Several Impressionist paintings are coming home for the occasion.
By the standards of even the most feverish of Monet fans, the standing display of the Impressionist master at Boston’s Museum of Fine Arts is pretty damn good. On any given visit, you’re likely to see 10 or 12 at a time — luminous grainstacks, shimmering waterlilies, a mountain glade, and more often than not, that gleefully bizarre portrait of Camille, the painter’s wife, swathed in a demonic kimono.
So how would you feel about seeing, say, 35 Monet paintings all at once? That’s the full complement of the museums’ holdings. Out they’ll come in April, reunited for the first time in a quarter century [ . . . ]
Fine art enthusiasts will appreciate these fascinating 100-year-old film clips of four of the most celebrated artists in history; Claude Monet, Pierre-Auguste Renoir, Auguste Rodin, and Edgar Degas. In 1915, with the newly innovated film camera, a young Russian-born, French actor named Sacha Guitry captured some of France’s greatest artists and authors.
Grâce à de nombreux prêts, le musée d’Orsay propose une rétrospective exceptionnelle de Berthe Morisot, un des grands noms de l’impressionnisme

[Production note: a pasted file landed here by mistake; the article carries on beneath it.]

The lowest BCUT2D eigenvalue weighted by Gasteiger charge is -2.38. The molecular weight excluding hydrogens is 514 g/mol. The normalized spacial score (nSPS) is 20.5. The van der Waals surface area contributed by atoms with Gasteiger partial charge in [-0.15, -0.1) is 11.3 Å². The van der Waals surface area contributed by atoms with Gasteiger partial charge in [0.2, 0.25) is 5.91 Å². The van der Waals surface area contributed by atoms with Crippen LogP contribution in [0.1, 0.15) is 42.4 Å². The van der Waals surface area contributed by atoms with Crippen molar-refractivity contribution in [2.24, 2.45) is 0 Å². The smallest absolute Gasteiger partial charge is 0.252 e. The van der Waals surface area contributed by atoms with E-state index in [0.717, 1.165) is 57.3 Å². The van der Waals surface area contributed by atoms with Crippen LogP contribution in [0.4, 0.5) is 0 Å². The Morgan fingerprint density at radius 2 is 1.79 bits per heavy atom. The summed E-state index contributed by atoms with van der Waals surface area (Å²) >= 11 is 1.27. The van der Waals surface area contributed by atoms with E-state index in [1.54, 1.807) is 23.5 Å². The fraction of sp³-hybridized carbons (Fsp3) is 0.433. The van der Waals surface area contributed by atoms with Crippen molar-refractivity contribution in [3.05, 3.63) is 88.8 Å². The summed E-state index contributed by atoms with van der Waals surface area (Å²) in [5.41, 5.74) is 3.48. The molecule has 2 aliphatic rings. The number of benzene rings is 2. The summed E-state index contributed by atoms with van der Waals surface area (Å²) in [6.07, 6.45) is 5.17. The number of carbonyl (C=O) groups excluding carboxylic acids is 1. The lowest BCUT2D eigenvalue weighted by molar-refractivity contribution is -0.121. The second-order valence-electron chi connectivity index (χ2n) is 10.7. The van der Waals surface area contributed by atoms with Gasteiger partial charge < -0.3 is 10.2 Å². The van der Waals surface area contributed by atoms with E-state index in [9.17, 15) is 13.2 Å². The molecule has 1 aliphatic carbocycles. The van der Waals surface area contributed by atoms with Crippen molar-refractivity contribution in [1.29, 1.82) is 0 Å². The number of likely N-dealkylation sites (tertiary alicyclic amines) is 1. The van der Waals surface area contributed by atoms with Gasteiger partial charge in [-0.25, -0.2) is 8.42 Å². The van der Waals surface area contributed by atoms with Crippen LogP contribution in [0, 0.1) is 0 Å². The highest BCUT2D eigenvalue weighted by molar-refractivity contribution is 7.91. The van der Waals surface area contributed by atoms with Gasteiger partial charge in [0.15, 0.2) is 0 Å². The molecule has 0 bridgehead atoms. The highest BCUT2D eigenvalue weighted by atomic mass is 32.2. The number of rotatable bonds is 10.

Berthe Morisot (1841-1895) is not a dilettante painter, who would have exercised her talent as a bourgeois woman educated in the arts, in the shadow of Manet, Renoir and Monet, but a true professional painter, a founding figure of the Impressionism which exercised an art full of daring and modernity: this is shown by an exceptional exhibition at the Musée d’Orsay , which had never devoted a retrospective to him.
This is an event because of the 75 or so works collected at the Musée d’Orsay, half (37) come from private collections, only a dozen from French museums, the others are lent by foreign museums. Indeed, French public collections have been slow to take Berthe Morisot seriously and have very few of his works, while collectors and American museums have quickly bought his paintings. The exhibition shows paintings that have never been seen in France for decades.
Berthe Morisot was born in Bourges in 1841 into a bourgeois family (her father, then, is prefect). Her future wife and mother at home are all drawn. But his mother, open to the arts, teaches music and painting to her three daughters. It is not a career, but the two younger girls, Berthe and Edma, show a talent that leads them from a particular course to a certain Geoffroy Alphonse Chocarne to the Louvre where they copy the classics, from 1858. There they meet Henri Fantin-Latour, before meeting Corot.